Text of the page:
Discover the amazing world of amphibians and why World Frog Day is more important than ever for our research and education team in Manú Rainforest.
World Frog Day closely follows two very exciting breakthroughs in our scientific work: the discovery of a species of frog new to science and the launch of the first ever field guide to amphibians of Manú.
But before we look at these, let’s explore why frogs and amphibians are so important within the Manú Biosphere Reserve, where we’re based, in the Peruvian Amazon.
The Manú Biosphere Reserve is the most biodiverse place on Earth for amphibians and they play a crucial role in helping us understand the area’s rich ecosystem.
Frogs are indicator species, meaning that they are highly sensitive to changes in their environment. They can tell us a lot about the health of an ecosystem and the impact of human disturbance. Due to their permeable skin, frogs can absorb toxic chemicals, radiation and diseases. This means the presence of such high numbers of frogs within Manú is a sign of a healthy and biodiverse environment.
Our nature reserve, the Manú Learning Centre (MLC), was farmland only 50 years ago. This is why it is so exciting to have discovered a new species of poison dart frog there. Senior Field Researcher, Jenni Serrano, was one of the team members that discovered Amereega Shihuemoy while surveying amphibians in streams of the MLC.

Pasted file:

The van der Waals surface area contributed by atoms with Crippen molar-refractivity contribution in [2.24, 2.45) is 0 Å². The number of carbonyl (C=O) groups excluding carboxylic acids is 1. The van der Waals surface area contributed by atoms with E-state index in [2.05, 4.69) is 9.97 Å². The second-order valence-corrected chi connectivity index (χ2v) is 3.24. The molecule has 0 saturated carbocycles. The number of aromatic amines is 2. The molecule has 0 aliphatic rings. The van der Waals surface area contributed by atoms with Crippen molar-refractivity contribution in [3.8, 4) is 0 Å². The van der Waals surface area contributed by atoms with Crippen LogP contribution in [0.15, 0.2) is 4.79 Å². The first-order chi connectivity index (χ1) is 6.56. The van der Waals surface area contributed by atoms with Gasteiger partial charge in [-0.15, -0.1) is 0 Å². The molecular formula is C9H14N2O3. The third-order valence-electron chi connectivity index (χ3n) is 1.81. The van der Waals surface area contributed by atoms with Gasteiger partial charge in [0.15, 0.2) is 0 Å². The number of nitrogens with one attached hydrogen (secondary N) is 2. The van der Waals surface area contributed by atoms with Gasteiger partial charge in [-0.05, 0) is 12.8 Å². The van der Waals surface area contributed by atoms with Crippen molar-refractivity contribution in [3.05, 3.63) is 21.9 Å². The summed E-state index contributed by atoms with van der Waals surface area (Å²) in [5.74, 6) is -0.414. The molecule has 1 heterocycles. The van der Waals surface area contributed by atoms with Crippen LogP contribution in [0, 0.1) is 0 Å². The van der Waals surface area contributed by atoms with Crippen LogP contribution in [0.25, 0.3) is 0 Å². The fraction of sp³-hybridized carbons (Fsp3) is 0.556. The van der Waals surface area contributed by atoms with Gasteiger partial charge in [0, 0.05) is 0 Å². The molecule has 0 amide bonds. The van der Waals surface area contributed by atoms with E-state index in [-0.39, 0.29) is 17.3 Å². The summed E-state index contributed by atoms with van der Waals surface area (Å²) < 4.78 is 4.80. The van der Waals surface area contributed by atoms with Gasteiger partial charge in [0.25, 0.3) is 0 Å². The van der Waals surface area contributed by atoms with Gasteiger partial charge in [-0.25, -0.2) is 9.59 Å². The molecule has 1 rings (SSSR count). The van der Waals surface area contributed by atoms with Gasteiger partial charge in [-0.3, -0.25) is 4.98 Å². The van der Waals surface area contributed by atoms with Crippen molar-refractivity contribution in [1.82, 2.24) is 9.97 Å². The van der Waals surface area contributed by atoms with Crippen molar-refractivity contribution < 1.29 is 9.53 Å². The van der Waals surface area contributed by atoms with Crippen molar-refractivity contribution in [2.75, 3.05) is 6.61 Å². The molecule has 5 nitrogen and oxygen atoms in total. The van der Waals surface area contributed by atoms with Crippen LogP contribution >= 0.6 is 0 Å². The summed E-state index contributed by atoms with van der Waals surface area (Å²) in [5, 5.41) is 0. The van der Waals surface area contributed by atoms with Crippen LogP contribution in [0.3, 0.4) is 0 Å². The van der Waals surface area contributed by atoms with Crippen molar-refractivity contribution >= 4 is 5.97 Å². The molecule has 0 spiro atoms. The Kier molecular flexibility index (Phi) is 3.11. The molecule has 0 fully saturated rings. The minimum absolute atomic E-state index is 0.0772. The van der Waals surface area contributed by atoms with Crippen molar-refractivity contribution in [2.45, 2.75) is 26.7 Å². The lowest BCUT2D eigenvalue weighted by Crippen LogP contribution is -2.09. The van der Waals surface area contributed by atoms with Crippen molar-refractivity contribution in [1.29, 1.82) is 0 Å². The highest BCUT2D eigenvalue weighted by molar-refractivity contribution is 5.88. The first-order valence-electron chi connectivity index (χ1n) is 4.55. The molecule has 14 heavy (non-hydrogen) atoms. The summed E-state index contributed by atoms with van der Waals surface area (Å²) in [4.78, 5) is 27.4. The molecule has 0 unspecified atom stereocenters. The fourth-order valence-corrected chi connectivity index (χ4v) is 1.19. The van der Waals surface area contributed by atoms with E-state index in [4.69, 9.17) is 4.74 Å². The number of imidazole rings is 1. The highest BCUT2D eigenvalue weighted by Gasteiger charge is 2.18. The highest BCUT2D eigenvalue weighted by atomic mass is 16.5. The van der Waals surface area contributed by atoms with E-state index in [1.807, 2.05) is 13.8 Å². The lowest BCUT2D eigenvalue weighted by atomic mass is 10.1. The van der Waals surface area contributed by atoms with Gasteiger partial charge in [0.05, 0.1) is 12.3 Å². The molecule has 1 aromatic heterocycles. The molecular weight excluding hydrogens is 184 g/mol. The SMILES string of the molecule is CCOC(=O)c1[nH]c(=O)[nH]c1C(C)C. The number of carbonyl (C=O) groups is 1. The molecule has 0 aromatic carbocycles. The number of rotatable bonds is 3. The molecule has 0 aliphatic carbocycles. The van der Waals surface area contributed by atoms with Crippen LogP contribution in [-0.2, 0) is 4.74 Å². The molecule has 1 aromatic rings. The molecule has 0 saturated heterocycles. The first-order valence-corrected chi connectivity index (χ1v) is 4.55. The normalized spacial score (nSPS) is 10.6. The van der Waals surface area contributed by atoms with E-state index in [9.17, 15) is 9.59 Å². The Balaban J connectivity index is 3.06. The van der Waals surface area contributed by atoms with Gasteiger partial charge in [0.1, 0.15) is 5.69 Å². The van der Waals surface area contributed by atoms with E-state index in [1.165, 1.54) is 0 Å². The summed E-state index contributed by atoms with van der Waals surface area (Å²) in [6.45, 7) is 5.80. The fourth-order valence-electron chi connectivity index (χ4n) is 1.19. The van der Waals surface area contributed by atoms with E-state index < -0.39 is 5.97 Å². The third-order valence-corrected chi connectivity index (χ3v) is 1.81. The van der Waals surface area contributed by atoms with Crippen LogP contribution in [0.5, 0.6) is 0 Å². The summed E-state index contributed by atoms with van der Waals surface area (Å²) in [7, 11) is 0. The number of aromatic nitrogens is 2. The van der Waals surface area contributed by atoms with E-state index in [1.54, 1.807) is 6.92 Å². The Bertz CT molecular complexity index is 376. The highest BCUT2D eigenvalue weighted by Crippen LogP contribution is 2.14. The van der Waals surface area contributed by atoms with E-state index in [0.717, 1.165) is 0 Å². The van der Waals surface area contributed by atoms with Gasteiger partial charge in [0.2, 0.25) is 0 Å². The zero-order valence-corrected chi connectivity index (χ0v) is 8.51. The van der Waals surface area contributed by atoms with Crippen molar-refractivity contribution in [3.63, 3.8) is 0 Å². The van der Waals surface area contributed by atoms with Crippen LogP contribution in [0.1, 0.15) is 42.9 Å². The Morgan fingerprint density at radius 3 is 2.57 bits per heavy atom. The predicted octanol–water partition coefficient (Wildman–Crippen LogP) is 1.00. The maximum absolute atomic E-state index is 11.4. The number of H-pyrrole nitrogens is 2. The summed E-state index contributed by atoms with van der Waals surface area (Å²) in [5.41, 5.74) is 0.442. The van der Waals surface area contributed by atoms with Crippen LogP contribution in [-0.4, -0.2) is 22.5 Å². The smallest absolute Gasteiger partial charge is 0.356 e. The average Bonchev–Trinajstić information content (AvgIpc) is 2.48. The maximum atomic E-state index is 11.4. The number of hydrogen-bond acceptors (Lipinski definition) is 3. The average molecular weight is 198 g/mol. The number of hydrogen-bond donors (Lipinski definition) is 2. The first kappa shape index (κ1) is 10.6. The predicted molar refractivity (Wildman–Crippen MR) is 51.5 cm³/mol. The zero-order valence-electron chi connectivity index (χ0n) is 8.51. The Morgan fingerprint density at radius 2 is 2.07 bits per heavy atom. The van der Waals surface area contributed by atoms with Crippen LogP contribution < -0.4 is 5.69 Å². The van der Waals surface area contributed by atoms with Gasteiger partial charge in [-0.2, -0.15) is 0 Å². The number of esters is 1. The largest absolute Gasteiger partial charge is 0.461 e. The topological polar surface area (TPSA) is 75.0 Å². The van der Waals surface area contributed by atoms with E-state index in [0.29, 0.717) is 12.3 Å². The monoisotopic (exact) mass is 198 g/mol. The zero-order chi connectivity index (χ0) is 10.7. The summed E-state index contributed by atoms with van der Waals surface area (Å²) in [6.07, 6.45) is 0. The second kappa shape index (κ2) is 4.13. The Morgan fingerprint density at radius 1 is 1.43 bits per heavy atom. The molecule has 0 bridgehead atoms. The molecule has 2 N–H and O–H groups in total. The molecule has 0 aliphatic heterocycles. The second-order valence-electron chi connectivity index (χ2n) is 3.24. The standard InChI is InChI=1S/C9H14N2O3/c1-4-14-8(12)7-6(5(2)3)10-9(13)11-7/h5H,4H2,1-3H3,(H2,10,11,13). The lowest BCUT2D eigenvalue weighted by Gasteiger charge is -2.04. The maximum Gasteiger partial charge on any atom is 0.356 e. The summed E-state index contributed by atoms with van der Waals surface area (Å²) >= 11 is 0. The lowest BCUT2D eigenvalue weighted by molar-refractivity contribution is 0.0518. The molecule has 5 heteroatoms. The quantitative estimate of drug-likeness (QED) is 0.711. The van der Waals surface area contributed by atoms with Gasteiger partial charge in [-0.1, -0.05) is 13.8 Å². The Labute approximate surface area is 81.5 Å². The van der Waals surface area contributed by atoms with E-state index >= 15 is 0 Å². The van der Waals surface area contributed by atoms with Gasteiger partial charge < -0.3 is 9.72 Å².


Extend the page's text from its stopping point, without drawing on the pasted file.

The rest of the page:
Interestingly, the Amereega Shihuemoy has only been found in areas of the forest that had been selectively logged (known as SLR). In fact, Jenni believes that conditions at the MLC are perfect for this species because it is regenerating.
The SLR forest provided a good home for the poison dart frogs due to factors like the level of canopy cover, humidity and the number of small pools of water for the tadpoles to grow.
Unlike other frog species, male poison dart frogs stay to look after their young, covering them with water and keeping them hydrated, while the mother lays additional eggs as food.
This behaviour is peculiar to poison dart frogs, and clearly the SLR areas within the MLC are ideal breeding grounds for this species.
Amereega Shihuemoy features in our new field guide to amphibians of Manú, the first of its kind, which will be an invaluable addition to the kit list of field researchers hoping to observe this species and the diversity of life in Manú.
You don’t need to be at the MLC for long before you experience the incredible rainforest wildlife for yourself. Whether you are looking to learn fieldwork techniques as part of our conservation internship programme, or would like to visit the MLC as a short or long-term volunteer, we have a wide selection of hands-on programmes available, ranging in length from 1 week to 6 months.